In a move that won’t sit well with automakers, the U.S. Supreme Court has ruled that car manufacturers can be sued even if their vehicles meet all applicable safety standards. The case in question was brought against Mazda by the family of Thanh Williamson, who was killed when their 1993 Mazda MPV was involved in a head on collision with another vehicle. Williamson’s husband and daughter, who were in the front seats and were restrained by lap and shoulder belts, survived the crash. Williamson was in a rear seat, which provided a lap belt only, and died of severe abdominal injuries and internal bleeding. The NHTSA did not require shoulder belts for all rear seat occupants in 1993 model year vehicles, and stated in the 1980s that the cost of requiring shoulder belts for rear seat passengers wasn’t justified by the benefits.
In their decision, the Supreme Court stated that automakers aren’t immunized by federal regulation, which set a minimum standard only. While Mazda was compliant with federal vehicle standards, the court argued that the “significant objective” of the NHTSA regulation was to increase vehicle safety, and not to give manufacturers a choice of providing a shoulder belt in the rear seat. As shoulder belts for all rear seat occupants weren’t mandated until the 2007 model year, the case opens the door for a potential flood of lawsuits.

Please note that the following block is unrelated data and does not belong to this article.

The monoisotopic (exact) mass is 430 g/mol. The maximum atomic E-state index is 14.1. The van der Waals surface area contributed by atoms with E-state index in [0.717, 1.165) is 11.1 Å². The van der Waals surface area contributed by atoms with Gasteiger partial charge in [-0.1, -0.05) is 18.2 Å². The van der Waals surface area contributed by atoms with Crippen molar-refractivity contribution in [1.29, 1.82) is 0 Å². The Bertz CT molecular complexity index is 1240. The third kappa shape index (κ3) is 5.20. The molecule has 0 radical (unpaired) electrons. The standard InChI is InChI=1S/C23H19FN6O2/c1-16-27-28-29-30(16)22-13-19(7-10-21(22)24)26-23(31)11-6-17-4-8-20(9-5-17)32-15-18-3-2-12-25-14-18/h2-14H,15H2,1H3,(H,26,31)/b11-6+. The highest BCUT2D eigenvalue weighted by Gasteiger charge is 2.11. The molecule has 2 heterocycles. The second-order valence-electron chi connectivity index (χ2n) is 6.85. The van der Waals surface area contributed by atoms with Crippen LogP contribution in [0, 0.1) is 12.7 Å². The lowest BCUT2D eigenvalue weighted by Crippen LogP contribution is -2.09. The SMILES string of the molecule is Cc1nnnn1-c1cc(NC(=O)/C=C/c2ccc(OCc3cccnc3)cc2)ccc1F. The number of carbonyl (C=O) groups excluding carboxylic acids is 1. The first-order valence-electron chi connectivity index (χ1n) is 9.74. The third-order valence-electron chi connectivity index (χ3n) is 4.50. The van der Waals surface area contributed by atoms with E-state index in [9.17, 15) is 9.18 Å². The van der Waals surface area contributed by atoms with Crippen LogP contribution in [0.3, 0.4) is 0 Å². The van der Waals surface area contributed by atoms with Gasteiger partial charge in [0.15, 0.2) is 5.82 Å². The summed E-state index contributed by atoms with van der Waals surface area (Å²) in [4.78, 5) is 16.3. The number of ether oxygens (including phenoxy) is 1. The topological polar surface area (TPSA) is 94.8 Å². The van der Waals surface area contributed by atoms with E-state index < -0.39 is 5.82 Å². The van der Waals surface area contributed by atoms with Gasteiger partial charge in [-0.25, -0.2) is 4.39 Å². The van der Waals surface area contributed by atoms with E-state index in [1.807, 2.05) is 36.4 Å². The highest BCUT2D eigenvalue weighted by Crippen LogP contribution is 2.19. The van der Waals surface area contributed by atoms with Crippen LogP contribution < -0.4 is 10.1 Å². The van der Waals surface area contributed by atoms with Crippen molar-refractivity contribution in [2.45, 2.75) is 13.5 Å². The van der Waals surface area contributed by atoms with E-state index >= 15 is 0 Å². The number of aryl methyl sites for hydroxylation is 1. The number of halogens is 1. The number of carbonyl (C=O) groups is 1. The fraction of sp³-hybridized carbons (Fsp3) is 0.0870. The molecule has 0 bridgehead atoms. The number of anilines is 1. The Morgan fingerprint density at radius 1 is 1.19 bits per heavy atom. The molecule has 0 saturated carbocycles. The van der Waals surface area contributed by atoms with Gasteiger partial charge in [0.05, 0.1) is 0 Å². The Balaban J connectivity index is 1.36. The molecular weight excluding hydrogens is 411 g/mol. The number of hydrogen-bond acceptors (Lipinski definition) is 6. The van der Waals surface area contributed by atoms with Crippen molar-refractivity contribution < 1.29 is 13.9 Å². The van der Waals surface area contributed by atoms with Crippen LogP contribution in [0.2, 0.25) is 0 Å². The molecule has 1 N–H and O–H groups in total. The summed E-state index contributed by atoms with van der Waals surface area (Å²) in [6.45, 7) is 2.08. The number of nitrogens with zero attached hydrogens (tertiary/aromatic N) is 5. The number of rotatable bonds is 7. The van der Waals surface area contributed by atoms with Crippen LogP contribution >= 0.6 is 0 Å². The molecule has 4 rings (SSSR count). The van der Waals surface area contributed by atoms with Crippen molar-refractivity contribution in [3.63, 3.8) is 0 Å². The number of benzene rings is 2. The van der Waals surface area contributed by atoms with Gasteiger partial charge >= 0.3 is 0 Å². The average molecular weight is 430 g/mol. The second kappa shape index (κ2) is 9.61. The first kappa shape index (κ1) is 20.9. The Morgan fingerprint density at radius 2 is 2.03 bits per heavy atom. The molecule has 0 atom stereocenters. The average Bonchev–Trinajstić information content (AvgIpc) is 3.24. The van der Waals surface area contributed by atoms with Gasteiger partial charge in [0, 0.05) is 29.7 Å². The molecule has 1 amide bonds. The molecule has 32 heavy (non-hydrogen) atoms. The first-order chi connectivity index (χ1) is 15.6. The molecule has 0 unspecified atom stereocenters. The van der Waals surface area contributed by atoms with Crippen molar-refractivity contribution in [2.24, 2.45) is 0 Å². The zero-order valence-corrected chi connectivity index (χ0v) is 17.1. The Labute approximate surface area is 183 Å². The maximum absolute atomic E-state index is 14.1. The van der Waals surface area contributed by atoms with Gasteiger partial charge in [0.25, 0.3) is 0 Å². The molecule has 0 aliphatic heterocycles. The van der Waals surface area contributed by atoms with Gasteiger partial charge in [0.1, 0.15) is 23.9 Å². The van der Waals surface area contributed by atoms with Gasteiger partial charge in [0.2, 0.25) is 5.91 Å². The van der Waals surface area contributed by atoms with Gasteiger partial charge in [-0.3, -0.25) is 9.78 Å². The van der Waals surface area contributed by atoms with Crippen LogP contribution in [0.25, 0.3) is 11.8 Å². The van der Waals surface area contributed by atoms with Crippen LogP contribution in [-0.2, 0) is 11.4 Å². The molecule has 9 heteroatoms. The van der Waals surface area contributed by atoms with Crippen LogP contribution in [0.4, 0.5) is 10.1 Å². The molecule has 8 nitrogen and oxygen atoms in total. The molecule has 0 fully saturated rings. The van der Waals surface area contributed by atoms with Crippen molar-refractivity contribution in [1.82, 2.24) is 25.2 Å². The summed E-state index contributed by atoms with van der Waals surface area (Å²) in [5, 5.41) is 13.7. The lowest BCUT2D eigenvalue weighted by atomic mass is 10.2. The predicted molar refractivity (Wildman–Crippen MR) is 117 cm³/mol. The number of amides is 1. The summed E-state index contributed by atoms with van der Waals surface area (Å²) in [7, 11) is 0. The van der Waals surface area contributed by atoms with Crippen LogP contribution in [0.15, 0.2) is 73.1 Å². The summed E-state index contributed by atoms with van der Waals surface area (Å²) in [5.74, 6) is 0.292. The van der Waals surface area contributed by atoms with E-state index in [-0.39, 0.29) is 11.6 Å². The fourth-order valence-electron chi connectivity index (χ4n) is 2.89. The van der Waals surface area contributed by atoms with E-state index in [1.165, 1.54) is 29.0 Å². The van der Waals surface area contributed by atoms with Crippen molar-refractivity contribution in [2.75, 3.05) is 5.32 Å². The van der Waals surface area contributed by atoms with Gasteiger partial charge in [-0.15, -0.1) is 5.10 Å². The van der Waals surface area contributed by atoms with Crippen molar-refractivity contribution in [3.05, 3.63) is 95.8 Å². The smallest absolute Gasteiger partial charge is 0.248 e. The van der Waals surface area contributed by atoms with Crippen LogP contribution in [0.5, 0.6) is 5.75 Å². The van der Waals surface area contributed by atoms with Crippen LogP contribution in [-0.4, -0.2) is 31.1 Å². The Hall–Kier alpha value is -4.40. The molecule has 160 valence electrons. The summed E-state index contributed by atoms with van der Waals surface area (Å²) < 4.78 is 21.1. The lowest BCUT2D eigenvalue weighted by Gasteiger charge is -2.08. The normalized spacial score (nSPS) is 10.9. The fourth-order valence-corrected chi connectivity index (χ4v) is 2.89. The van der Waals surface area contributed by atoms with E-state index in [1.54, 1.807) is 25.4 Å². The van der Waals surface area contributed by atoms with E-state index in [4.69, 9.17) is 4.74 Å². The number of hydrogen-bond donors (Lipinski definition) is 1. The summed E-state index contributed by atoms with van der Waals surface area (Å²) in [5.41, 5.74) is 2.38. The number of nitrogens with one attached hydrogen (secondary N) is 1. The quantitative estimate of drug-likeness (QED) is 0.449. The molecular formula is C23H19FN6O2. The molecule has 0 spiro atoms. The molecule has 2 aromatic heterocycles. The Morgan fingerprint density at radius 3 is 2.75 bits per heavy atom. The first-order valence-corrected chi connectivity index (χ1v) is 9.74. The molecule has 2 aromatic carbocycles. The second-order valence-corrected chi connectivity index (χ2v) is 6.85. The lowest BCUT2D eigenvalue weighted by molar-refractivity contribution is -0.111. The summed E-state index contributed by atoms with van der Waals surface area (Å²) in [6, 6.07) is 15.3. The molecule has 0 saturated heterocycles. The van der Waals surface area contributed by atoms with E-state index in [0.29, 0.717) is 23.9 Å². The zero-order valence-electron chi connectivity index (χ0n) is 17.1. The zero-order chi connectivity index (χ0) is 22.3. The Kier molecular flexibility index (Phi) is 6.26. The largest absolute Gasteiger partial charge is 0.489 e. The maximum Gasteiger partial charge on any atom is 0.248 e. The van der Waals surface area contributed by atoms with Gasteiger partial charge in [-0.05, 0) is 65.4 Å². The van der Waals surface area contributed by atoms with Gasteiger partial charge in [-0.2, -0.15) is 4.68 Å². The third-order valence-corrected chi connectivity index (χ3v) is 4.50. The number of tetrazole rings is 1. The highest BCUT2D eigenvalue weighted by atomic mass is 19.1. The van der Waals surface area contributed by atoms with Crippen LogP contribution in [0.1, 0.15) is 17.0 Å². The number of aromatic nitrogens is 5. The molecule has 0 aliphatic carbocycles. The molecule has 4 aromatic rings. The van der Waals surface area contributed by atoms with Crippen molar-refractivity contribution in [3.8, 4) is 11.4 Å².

As tragic as the individual case may be, no one forced the Williamson’s to buy a vehicle that lacked rear shoulder belts, and no one forced Mrs. Williamson to occupy that particular seat. The net result of this case will be more lawsuits against a variety of manufacturers, most of whom will settle the cases out of court to avoid publicity and the potential for a huge jury award. Grieving families (and their attorneys) will get paid, while the price of new cars will once again climb for the rest of us.
Source: Detroit News